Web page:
In 2002, Congress modified the existing immigration laws so that L and E dependent spouse visa holders could work in the United States. However, obtaining the employment authorization documents (EAD) was complex, lengthy, and costly. USCIS’ new guidance addresses the issues making it easier to get EADs for E-2 and L-2 visa holders.
E-2 and L-2 EAD Background
USCIS required the spouses of these temporary workers to go through a lengthy process of getting employment authorization first. Due to long adjudication times, it would take upwards of a year before these spouses could get approval from the agency. As a result, these families would be impacted financially due to the gaps in permissible work.
In reaction to this compounded issue, a major class-action lawsuit was filed in the Western District of Washington against USCIS. Shergill v. Mayorkas was settled in November of 2021. As a result, USCIS amended the policies to grant E-2 and L-2 spouses annotated arrival documents (I-94 records) to act as evidence for their EADs.
Essentially, E-2 and L-2 visa holders would be granted EADs upon admittance into the U.S. by Customs and Border Protection (CBP), thereby eliminating the need to go through a lengthy process. Moreover, USCIS extended the validity of the work authorization by 180 days to reduce the likelihood of employment gaps while USCIS is processing new requests.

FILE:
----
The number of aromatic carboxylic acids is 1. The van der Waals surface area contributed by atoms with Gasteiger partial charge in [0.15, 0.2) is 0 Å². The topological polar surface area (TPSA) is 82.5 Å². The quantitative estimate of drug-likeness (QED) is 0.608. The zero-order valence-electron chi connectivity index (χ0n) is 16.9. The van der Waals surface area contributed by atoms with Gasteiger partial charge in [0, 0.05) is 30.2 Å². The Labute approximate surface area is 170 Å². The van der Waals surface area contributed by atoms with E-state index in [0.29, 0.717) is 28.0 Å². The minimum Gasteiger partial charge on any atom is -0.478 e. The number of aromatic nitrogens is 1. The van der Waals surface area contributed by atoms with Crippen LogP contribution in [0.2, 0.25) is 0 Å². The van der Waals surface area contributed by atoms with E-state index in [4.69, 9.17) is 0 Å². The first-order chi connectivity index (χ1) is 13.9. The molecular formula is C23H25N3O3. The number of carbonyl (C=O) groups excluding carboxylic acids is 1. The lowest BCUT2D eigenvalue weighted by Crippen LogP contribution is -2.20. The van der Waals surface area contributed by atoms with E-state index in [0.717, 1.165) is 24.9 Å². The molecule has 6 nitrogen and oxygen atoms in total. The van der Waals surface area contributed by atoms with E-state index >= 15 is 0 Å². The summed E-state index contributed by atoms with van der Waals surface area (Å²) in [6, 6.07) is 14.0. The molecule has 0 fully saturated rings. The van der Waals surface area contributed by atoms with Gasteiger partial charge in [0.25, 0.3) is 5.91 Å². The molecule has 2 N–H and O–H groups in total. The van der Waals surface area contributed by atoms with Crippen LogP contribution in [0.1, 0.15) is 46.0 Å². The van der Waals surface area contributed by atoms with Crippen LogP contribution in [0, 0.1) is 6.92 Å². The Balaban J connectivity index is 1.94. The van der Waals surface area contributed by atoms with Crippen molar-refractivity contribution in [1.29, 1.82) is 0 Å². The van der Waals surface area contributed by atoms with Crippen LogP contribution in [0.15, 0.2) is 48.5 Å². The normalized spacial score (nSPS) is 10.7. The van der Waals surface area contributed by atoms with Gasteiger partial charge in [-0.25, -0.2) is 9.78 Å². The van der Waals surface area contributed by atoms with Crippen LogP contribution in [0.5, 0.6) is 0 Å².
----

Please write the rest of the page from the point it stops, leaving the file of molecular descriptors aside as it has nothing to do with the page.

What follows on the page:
New Guidance from USCIS
Starting January 30, 2022, USCIS and CBP began issuing I-94 Forms with new Class of admission codes for certain E and L spouses. In addition, on March 18, 2022, USCIS issued a policy guidance update stating that they would be sending notices to E and L visa holders (over 21 years old) with unexpired Form I-94 issued before January 30, 2022, to serve as evidence of employment authorization and legal status. Therefore, based on the new practice, an EAD will not be required for these eligible individuals.
Since the November 2021 announcement, the Department of Homeland Security added new Class of Admission (COA) codes to distinguish between E and L spouses and children. As of Jan. 30, 2022, USCIS and CBP began issuing Forms I-94 with the following new COA codes for certain E and L spouses: E-1S, E-2S, E-3S, and L-2S. An unexpired Form I-94 reflecting one of these new codes is acceptable as evidence of employment authorization for spouses under List C of Form I-9.
Are you the spouse of an E or L visa holder and over 21 years old with an unexpired Form I-94 (issued before January 30, 2022)? If so, USCIS will mail you a notice around April 1, 2022, and you can use this notice along with your unexpired Form I-94 (showing E-1, E-2, E-3, #-3D, E-3R, or L-2 status) as evidence of your work authorization. If you fit the aforementioned criteria and have not received your notice by April 30, you should email [email protected]
Note: USCIS will only send notices to individuals identified as qualifying spouses based on a Form I-539 approved by USCIS. Individuals who received Form I-94 from CBP should visit www.cbp.gov.
Stay tuned regarding guidance on how to complete the I-9 verification with the new COA admission codes.